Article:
A researcher from Charles Sturt University has warned that the region's attempts to battle the mouse plague with heavy poisons may actually be working to make future infestations stronger.
Lecturer in the school of environmental sciences, Dr Maggie Watson, told The Daily Advertiser the over-reliance on second-generation rodenticides that kill vermin almost instantly, could be affecting rodent-feeding birds of prey as well.
The concern has been raised following a survey of dead and dying birds in Western Australia's Wheatbelt, where second-generation rodenticides are common.
The birds tested for inordinately high concentrates of these poisons in their livers.
"Birds die all the time and people don't often get them tested for poison [consumption]," Dr Watson said.
"But what we do know is that in the past 20 years, there's been a huge drop-off of bird species, [including] the black-shouldered kite, which is a major rodent eating species."
Other species that are particularly susceptible are the boobook owls, barn owls, tawny frogmouths, and Australian kestrels.
While partially affected by habit loss, Dr Watson said the use of poisons has not helped to keep the populations stable.
Mainly because the second-generation baits are so powerful they have the effect of killing birds that consume rodents that have been in contact with the poison.
Without strong populations of these rodent-eating birds, Dr Watson warns, the plagues of the future are likely to be far worse.
"It's what we call 'top-down control'. They [the birds] keep control of the insects, smaller bird, and marsupial populations. Basically, they keep a lid on the populations of everything beneath them," Dr Watson said.
"If you remove them from an environment, other populations go out of control and you'll have more frequent locust and mouse plagues."
Managing the current rodent plague is thus a careful balance, and will require careful monitoring of the surrounding bird health.
"We're always going to have boom and busts of plague times in Australia," Dr Watson said.
"All we can do is ensure we have as many natural controls as possible so that we don't have to use as much rodenticide."
In order to combat the growing mouse plague, Dr Watson said a combined approach to poisoning can work.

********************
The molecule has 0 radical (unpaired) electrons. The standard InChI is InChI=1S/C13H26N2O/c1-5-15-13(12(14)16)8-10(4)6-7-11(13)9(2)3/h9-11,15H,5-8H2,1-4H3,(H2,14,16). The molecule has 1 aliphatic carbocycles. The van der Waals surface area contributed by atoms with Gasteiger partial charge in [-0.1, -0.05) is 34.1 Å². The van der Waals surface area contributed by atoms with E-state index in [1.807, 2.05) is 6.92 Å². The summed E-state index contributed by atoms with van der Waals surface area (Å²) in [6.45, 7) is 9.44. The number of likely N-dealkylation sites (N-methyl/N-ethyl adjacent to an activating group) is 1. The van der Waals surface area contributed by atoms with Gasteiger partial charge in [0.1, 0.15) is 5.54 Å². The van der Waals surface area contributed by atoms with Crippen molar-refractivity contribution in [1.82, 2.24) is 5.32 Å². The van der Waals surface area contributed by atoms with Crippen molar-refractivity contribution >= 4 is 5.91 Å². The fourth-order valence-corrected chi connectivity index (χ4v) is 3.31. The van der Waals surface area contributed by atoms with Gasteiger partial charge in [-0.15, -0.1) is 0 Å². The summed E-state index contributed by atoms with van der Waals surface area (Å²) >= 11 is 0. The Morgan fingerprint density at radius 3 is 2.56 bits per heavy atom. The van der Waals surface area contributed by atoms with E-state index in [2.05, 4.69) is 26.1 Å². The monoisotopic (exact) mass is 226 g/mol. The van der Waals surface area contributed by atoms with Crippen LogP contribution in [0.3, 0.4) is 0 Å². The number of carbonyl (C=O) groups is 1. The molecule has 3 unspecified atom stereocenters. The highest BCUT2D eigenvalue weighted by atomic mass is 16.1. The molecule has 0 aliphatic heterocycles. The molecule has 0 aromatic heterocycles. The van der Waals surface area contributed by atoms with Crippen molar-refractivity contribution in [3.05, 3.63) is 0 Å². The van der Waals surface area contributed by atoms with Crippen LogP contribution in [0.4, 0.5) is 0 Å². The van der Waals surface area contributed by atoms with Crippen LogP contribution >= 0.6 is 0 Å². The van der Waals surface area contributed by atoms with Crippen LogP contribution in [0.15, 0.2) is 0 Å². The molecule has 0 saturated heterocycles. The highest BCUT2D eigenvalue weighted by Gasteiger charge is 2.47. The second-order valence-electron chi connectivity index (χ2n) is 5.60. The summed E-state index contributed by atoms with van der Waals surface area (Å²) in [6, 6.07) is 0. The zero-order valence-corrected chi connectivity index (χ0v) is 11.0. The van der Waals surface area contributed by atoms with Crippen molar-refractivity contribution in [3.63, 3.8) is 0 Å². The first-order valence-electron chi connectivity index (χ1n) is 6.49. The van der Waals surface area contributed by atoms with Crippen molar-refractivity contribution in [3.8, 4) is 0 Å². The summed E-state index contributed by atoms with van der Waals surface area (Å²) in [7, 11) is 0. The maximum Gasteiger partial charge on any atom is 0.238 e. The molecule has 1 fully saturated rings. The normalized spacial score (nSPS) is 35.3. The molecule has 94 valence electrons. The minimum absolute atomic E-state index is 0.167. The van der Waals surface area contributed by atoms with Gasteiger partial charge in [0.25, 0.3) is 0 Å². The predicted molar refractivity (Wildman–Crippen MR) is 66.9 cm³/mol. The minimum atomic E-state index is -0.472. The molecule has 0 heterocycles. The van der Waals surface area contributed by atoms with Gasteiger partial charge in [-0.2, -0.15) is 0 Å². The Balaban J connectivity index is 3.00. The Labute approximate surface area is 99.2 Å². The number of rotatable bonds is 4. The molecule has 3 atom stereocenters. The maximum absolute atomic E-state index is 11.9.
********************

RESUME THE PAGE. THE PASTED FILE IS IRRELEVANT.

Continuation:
The high-powered second-generation poisons, including brodifacoum, bromadiolone, difenacoum, difethialone, or flocoumafen, can be used safely in confined indoor areas where other animals and birds - including family pets - cannot retrieve them.
Outdoors, the softer first-generation poisons that typically kill rodents within three to eight days after consuming are the better strategy. Dr Watson recommends coumatetralyl (Racumin) or warfarin (Ratsak Double Strength).
"We need to give natural predators the space to grow in number again, which means we need to pare back the use of second-generation rodenticides to give birds space to not die before they reproduce," Dr Watson said.
Maintaining native tree species and rocky outcrops around a property will encourage birds to nest in the natural environment.
"There's no magic switch to turn the plague off," Dr Watson said.
"I understand the need to get rid of mice quickly and the economic impact they have, but we need to think in terms of the future."
For residential usage, Dr Watson said there's no beating a mousetrap with a bit of peanut butter on top.
But as for how long the current mouse plague is likely to continue, Dr Watson said it would be a matter of waiting and hoping for conditions to change.
"It depends on the weather. If it doesn't get cold, it's not going to stop," she said.
"Soils are still warm, we've had a bit of rain and it's all dependent on the food source. Mice aren't seasonal, they're food-drive.
"If there's food they'll breed as long as it's warm enough and warm for a mouse is anything down to minus-3 degrees."
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